By Julia Quanrud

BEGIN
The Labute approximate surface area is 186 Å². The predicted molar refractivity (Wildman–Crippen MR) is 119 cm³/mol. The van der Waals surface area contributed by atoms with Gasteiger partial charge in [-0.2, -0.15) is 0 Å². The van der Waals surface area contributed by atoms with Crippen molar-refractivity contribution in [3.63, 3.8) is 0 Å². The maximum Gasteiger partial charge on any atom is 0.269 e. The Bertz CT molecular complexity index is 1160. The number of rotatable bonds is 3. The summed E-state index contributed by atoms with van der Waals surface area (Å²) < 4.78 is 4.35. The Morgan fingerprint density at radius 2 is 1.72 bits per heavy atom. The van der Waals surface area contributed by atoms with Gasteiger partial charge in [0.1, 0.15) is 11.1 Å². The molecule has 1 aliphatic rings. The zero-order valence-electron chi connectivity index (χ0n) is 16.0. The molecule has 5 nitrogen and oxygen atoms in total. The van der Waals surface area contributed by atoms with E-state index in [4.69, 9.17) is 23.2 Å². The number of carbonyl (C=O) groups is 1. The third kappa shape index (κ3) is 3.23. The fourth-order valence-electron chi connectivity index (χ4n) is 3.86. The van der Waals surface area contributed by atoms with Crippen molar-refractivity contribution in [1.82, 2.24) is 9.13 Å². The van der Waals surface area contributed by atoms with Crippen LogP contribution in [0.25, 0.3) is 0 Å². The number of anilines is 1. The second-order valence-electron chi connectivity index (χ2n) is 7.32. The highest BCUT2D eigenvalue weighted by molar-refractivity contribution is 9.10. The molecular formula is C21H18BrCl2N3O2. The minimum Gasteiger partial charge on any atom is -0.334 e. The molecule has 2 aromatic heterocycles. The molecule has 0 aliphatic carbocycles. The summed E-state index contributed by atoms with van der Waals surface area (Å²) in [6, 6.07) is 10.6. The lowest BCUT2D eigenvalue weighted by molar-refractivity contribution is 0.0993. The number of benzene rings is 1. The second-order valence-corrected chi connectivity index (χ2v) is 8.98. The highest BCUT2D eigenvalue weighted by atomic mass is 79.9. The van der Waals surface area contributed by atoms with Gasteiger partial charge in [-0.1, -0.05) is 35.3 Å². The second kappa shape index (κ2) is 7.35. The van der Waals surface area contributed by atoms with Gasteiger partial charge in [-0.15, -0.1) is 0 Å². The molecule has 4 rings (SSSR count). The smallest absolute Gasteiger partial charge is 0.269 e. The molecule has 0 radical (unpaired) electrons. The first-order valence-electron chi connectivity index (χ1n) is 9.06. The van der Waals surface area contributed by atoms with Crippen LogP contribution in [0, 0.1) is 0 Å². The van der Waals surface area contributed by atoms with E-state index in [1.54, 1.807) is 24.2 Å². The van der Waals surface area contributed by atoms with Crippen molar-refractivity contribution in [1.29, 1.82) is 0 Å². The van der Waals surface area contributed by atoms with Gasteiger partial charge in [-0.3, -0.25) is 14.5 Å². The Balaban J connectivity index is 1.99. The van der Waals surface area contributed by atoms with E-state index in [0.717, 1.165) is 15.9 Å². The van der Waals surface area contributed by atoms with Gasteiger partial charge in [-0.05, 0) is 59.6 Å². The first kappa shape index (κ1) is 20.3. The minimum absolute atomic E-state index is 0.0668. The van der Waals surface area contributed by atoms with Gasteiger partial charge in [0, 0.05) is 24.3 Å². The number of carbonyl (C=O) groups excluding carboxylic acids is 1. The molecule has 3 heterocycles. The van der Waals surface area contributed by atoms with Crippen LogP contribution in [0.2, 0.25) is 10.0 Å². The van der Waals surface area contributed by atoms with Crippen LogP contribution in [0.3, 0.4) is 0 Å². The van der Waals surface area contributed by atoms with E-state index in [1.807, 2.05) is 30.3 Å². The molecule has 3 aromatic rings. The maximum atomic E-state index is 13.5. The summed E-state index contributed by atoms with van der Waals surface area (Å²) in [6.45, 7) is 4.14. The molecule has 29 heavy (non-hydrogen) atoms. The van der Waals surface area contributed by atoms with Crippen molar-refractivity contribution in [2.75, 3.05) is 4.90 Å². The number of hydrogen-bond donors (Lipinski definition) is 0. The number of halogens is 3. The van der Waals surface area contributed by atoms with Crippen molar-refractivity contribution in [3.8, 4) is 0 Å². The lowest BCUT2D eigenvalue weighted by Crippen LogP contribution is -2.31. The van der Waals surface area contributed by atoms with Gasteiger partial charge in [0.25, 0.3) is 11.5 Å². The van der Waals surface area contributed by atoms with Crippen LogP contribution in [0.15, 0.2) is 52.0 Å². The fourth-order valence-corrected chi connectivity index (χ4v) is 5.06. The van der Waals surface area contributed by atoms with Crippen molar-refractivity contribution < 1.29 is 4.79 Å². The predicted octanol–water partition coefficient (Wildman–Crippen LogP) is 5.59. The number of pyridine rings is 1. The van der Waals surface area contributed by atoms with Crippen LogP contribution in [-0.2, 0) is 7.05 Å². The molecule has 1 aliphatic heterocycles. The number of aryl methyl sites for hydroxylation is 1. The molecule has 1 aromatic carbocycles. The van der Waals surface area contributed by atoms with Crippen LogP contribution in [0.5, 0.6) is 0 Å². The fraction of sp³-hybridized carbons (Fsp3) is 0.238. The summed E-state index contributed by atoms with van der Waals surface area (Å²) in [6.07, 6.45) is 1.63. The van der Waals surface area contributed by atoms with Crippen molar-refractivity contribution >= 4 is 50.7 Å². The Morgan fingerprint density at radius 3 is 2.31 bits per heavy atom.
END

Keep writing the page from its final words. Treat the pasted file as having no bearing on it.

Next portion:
Every time I hear the phrase “there’s no good Mexican food in the Twin Cities,” I die a little inside. If I weren’t a passive-aggressive Minnesotan, I’d very dryly respond, “I think what you really mean to say is that there is no good Mexican food within a mile of Macalester.”Of course the neighborhood isn’t completely devoid of Mexican restaurants. Everyone knows about Chipotle, and La Cucaracha is located nearby at Grand and Dale–but for real Mexican food, you’ll need to venture just a bit outside the Macalester area.Hands down, the best Mexican food in St. Paul can be found in District del Sol on the West Side (which is not the same as West St. Paul, a suburb on the border of the West Side). If you’ve got money to burn or your parents are in town, head to Boca Chica on Cesar Chavez St. You can’t go wrong with any of the entrees, especially if you pair your order with one of their margaritas. That said, the wide selection doesn’t stop me from ordering chile relleno con queso every time I go.Just a bit further down the street on the West Side is El Amanecer, a cheaper but equally delicious option. El Amanecer isn’t exactly a hole-in-the-wall, but it’s not as “discovered” as Boca Chica. Across the street is El Burrito Mercado, a Mexican market where you can find some quick, tasty bites. The West Side can be reached by taking the 63 bus towards downtown St. Paul and getting off at 5th and Robert to catch the 68 toward Oakdale. Or if you’re so inclined, ride your bike-you’re going to need the exercise after dealing with the enormous portions at these restaurants.If you’re more of a Minneapolis person than a St. Paulite (for shame), Lake Street is Minneapolis’s answer to District del Sol. A several mile stretch between the river and the Uptown neighborhood plays host to the best array of south-of-the-border food in the Twin Cities. If you’re a commitment-phobe when it comes to your dinner, drop by Mercado Central or the Midtown Global Market. Both house several small restaurants, including taquerías, pupuserías (technically Ecuadorian, and also very tasty) and dulcerías.My favorite Lake St. spot is Manny’s Tortas, which actually has three locations on the street. A torta is a type of Mexican sandwich, and Manny Gonzalez makes them hot with chipotle sauce, avocado, chiles and plenty of meat and vegetables (or just vegetables if you prefer). In second place is La Loma, a tamale shop with locations in Mercado Central and the Global Market. They make just one variety of Mexican food, but they make it well.Both La Loma and Manny’s Tortas are reasonably priced, as are most of the places on Lake St. Take the 21 bus, which runs along Marshall Ave. toward Minneapolis’ Uptown. Eventually you’ll notice a long strip of businesses with signs in Spanish, and you should get out near one of these places and explore. Mercado Central is located near Lake and Cedar and Midtown Global Market is just before Lake and Chicago. Lake St. is also easily reached by bike, and the Minneapolis Greenway (a nice bike path) conveniently runs just a couple blocks parallel to Lake St.So, my dear Macalester friends, if you’re longing to substitute sopa and queso fresco for your tater-tot hotdish, grab one of those nicely-discounted bus passes from the Info Desk and take a trip outside the Mac-Groveland neighborhood before you dismiss the Twin Cities’ culinary selection. It’ll save you a lot of subtle Minnesotan aggression.